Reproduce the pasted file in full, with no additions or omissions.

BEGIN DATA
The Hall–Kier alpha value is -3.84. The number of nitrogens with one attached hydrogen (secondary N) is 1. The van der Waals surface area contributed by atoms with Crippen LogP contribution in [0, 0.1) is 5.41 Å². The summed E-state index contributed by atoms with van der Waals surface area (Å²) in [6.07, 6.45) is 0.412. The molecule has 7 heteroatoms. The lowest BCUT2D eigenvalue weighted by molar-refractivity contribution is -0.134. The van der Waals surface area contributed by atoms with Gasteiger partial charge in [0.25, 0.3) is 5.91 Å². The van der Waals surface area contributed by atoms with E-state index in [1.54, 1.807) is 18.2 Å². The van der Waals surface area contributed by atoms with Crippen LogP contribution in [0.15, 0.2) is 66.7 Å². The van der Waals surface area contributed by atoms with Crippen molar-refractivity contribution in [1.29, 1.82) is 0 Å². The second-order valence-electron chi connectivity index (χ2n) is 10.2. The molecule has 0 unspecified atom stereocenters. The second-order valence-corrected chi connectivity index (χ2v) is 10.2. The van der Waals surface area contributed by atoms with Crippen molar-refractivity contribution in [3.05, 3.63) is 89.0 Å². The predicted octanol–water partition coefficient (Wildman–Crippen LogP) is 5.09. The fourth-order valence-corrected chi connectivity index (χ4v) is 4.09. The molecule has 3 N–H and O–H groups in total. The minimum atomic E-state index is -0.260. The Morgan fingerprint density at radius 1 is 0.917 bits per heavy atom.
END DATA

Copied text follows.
The Hall–Kier alpha value is -3.84. The number of nitrogens with one attached hydrogen (secondary N) is 1. The van der Waals surface area contributed by atoms with Crippen LogP contribution in [0, 0.1) is 5.41 Å². The summed E-state index contributed by atoms with van der Waals surface area (Å²) in [6.07, 6.45) is 0.412. The molecule has 7 heteroatoms. The lowest BCUT2D eigenvalue weighted by molar-refractivity contribution is -0.134. The van der Waals surface area contributed by atoms with Gasteiger partial charge in [0.25, 0.3) is 5.91 Å². The van der Waals surface area contributed by atoms with E-state index in [1.54, 1.807) is 18.2 Å². The van der Waals surface area contributed by atoms with Crippen LogP contribution in [0.15, 0.2) is 66.7 Å². The van der Waals surface area contributed by atoms with Crippen molar-refractivity contribution in [1.29, 1.82) is 0 Å². The second-order valence-electron chi connectivity index (χ2n) is 10.2. The molecule has 0 unspecified atom stereocenters. The second-order valence-corrected chi connectivity index (χ2v) is 10.2. The van der Waals surface area contributed by atoms with Crippen molar-refractivity contribution in [3.05, 3.63) is 89.0 Å². The predicted octanol–water partition coefficient (Wildman–Crippen LogP) is 5.09. The fourth-order valence-corrected chi connectivity index (χ4v) is 4.09. The molecule has 3 N–H and O–H groups in total. The minimum atomic E-state index is -0.260. The Morgan fingerprint density at radius 1 is 0.917 bits per heavy atom.